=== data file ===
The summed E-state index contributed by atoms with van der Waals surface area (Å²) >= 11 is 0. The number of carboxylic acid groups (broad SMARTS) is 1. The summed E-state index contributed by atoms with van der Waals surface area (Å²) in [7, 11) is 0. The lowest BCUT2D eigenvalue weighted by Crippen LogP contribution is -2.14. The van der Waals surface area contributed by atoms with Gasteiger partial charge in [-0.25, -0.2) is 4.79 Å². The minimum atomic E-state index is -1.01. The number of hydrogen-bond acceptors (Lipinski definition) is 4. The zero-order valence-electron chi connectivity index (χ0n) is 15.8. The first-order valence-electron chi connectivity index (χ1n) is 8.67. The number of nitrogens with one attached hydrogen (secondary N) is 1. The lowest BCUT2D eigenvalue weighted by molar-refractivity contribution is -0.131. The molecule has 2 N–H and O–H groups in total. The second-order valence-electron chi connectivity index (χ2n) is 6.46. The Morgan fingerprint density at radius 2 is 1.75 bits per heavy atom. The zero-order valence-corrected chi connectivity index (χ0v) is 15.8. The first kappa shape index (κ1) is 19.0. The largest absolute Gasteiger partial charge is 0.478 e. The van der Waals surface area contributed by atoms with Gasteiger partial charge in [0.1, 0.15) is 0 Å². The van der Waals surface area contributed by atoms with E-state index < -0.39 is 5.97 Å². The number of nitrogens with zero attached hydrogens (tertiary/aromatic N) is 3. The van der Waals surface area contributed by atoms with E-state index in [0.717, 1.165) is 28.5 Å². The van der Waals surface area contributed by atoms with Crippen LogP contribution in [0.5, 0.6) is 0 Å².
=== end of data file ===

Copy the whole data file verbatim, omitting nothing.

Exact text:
The summed E-state index contributed by atoms with van der Waals surface area (Å²) >= 11 is 0. The number of carboxylic acid groups (broad SMARTS) is 1. The summed E-state index contributed by atoms with van der Waals surface area (Å²) in [7, 11) is 0. The lowest BCUT2D eigenvalue weighted by Crippen LogP contribution is -2.14. The van der Waals surface area contributed by atoms with Gasteiger partial charge in [-0.25, -0.2) is 4.79 Å². The minimum atomic E-state index is -1.01. The number of hydrogen-bond acceptors (Lipinski definition) is 4. The zero-order valence-electron chi connectivity index (χ0n) is 15.8. The first-order valence-electron chi connectivity index (χ1n) is 8.67. The number of nitrogens with one attached hydrogen (secondary N) is 1. The lowest BCUT2D eigenvalue weighted by molar-refractivity contribution is -0.131. The molecule has 2 N–H and O–H groups in total. The second-order valence-electron chi connectivity index (χ2n) is 6.46. The Morgan fingerprint density at radius 2 is 1.75 bits per heavy atom. The zero-order valence-corrected chi connectivity index (χ0v) is 15.8. The first kappa shape index (κ1) is 19.0. The largest absolute Gasteiger partial charge is 0.478 e. The van der Waals surface area contributed by atoms with Gasteiger partial charge in [0.1, 0.15) is 0 Å². The van der Waals surface area contributed by atoms with E-state index < -0.39 is 5.97 Å². The number of nitrogens with zero attached hydrogens (tertiary/aromatic N) is 3. The van der Waals surface area contributed by atoms with E-state index in [0.717, 1.165) is 28.5 Å². The van der Waals surface area contributed by atoms with Crippen LogP contribution in [0.5, 0.6) is 0 Å².